Marketing translations

With transcreation, international campaigns strike the right tone

Brand image and advertising impact are significantly influenced by language and text intention. By speaking the customer’s language, companies reach customers who understand them and feel understood. For this to be successful on a global scale, the brand message must be just as effective in the foreign language as it is in the original. The solution to this is transcreation. We explain what this is, how it works and what really matters.

Transferring advertising and marketing messages to another country and, in most cases, another culture, poses challenges – even for large brands. The fizzy drink producer Pepsi experienced this when it began to tap into the Chinese market with the claim “Come alive with Pepsi”, because the literal translation promised that “Pepsi brings your ancestors back from the dead” and completely missed its aim.

You would think that this is something that only happens in far off places – Far from it! In fact, you will find correctly translated marketing messages that do not take cultural differences into consideration right around the corner. For example, fast food chain McDonald’s wanted to present its first global brand identity, and the claim “Ich liebe es” (I love it) – developed by the lead agency from Munich – was supposed to be introduced in 120 countries at the same time. In English, the controversial “I’m lovin’ it” was chosen instead of “I love it” because it better suited the music and beat of the global sound logo, which was also new. In some cases, the claim could not be translated into other languages and remained in English.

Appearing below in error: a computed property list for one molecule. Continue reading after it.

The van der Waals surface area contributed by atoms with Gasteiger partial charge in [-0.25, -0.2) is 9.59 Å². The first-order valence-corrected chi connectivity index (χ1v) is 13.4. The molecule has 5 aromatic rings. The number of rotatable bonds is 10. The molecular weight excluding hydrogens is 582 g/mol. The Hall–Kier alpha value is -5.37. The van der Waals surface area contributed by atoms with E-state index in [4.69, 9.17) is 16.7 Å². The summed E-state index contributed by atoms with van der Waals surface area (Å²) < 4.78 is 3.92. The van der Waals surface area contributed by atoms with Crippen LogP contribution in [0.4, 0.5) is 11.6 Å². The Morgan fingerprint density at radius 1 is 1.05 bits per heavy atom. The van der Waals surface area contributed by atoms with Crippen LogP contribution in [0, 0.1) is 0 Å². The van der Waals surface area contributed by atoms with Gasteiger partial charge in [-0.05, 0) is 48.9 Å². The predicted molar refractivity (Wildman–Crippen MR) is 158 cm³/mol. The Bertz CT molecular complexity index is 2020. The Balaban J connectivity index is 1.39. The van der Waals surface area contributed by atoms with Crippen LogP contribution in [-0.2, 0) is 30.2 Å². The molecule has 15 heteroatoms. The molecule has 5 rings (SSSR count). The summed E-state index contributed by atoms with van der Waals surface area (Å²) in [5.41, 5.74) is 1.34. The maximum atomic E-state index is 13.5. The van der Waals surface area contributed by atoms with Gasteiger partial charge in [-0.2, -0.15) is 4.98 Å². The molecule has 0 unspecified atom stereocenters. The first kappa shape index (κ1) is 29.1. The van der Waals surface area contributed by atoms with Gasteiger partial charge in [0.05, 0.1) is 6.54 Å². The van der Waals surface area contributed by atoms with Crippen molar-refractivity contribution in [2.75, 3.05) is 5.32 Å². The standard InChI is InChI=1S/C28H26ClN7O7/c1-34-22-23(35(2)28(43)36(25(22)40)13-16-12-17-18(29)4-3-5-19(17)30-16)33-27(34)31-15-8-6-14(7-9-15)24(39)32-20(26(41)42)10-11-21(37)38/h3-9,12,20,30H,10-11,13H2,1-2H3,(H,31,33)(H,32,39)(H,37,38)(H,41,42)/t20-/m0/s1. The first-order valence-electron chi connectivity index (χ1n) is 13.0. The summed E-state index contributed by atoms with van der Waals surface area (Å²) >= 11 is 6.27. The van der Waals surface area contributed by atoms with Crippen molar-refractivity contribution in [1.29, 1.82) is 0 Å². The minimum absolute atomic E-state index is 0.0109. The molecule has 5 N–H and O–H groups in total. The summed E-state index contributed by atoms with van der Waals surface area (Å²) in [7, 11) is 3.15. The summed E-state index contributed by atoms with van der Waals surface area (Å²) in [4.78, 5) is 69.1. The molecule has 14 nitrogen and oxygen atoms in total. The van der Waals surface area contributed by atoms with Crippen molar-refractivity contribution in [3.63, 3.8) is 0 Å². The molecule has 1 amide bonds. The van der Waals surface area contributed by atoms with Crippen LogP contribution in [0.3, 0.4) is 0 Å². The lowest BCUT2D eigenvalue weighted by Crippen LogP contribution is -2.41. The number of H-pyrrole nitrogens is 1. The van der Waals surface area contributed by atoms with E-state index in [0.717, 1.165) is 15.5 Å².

It is also interesting to look at examples from the opposite direction, for example the perfumery chain Douglas had the claim “Come in and find out” developed for the whole European market and slipped up in its own country as a result: Many German-speaking customers did not understand the statement, or understood it to mean “Come in and find the way out again”. (A study on this subject was even named after this example). In turn, companies responded to the subsequent media reports about understanding English claims, including Sat. 1, whose phrase “Powered by emotion”, which was often translated as “Power through joy”, became “Sat. 1 zeigt’s allen” (Sat. 1 shows everyone).

The examples show that expressions and phrases are perceived differently depending on the target country or market. Signal words and stimuli may miss their intended impact, typical formulations of one cultural region may be completely atypical for another. All this can quickly lead to misunderstandings and to codes, beliefs and values being violated.

For international marketing specialists, this raises the question of whether and how content can be accurately and attractively transferred into other languages, and how to do justice to the – at times high – costs and coordination involved in creating source-language messages, without jeopardising the impact or even the brand. The answer is: Through transcreation.